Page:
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Hey, I have a table with "id", "name", and "weight" columns. Weight is an unsigned small int.

I have a page that displays items ordered by "weight ASC". It'll use drag-n-drop, and once the order is changed, will pass out a comma-separated string of ids (in the new order).

Let's say there's 10 items in that table. Here's what I have so far:

Sample input:


Sample PHP handler (error handlers & security stuff excluded):

$weight = 0;
$id_array = explode(',', $id_string);

foreach ($id_array as $key => $val)
    mysql_query("UPDATE tbl SET weight = '$weight' where id = '$val' LIMIT 1");

When I make a change to column order, will my script need to make 10 separate UPDATE queries, or is there a better way?

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5 Answers 5

up vote 2 down vote accepted

You can only specify one where clause in a single query -- which means, in your case, that you can only update one row at a time.

With 10 items, I don't know if I would go through that kind of troubles (it means re-writing some code -- even if that's not that hard), but, for more, a solution would be to :

  • delete all the rows
  • inserts them all back
  • doing all that in a transaction, of course.

The nice point is that you can do several inserts in a single query ; don't know for 10 items, but for 25 or 50, it might be quite nice.

Here is an example, from the insert page of the MySQL manual (quoting) :

INSERT statements that use VALUES syntax can insert multiple rows. To do this, include multiple lists of column values, each enclosed within parentheses and separated by commas.

INSERT INTO tbl_name (a,b,c) VALUES(1,2,3),(4,5,6),(7,8,9);

Of course, you should probably not insert "too many" items in a single insert query -- an insert per 50 items might be OK, though (to find the "right" number of items, you'll have to benchmark, I suppose ^^ )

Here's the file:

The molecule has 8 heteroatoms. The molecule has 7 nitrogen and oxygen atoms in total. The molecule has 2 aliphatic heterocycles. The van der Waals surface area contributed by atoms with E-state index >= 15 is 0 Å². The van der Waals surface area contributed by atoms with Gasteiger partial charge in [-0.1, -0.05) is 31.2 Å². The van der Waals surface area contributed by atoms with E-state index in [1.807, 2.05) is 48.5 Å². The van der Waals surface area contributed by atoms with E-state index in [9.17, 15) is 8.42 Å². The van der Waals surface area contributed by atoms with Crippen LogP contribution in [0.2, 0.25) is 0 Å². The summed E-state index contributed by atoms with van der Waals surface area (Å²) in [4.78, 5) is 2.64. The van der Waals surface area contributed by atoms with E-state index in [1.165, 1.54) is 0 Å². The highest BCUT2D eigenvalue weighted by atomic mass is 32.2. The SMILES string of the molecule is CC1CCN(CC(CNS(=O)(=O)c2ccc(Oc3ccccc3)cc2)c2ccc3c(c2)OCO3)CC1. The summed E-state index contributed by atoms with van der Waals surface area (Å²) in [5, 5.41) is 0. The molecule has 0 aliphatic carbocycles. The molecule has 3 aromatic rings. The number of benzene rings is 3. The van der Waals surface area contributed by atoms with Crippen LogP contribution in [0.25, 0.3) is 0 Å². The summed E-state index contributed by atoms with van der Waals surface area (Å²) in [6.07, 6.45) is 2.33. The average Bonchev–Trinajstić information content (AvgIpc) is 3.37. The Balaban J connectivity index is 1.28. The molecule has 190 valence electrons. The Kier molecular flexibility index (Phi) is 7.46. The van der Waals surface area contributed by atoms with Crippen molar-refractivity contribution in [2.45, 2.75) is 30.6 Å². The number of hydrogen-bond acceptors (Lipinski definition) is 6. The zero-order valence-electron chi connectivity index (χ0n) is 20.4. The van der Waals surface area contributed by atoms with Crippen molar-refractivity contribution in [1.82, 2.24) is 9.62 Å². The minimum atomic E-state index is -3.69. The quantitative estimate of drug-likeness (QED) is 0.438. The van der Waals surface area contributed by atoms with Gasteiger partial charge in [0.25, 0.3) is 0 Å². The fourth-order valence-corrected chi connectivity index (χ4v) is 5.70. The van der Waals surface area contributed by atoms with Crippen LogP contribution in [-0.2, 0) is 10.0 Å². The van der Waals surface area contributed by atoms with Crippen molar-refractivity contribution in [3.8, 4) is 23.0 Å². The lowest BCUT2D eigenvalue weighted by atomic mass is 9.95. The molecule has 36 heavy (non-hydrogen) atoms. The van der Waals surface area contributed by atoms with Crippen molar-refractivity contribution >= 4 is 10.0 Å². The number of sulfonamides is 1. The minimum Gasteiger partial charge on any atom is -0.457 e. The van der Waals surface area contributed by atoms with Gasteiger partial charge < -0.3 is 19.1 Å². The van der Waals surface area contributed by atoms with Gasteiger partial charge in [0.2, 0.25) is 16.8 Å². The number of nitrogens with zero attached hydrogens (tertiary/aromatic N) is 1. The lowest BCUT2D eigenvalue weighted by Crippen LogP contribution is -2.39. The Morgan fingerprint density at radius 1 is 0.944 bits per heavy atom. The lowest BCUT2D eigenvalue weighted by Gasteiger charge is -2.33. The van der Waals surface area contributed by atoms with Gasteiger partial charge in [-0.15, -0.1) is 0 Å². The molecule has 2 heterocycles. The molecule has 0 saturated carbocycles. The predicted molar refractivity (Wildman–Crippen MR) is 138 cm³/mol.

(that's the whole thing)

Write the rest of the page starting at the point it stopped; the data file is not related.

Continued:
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Thanks everyone. –  Matt Sep 15 '09 at 20:50

You could create a temporary table with the new data in it (i.e., id and weight are the columns), then update the table with this data.

create temporary table t (id int, weight float);

insert into t(id, weight) values (1, 1.0), (2, 27), etc

update tbl inner join t on t.id = tbl.id
set tbl.weight = t.weight;

So, you have one create statement, one insert statement, and one update statement.

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Yes, you would need to do 10 updates. There are ways to batch up multiple queries in a single call to mysql_query, but it's probably best to avoid that.

If it's performance you are worried about, make sure you try it first before worrying about that. I suspect that doing 10 (or even 20 or 30) updates will be plenty fast.

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10 updates is the simplest way conceptually. if you've got a bazillion rows that need to be updated, then you might have to try something different, such as creating a temporary table and using a JOIN in your UPDATE statement or a subquery with a row constructor.

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Store the records in a temp table with batch insert and delete the records from the tbl and then from temp table do batch insert in tbl

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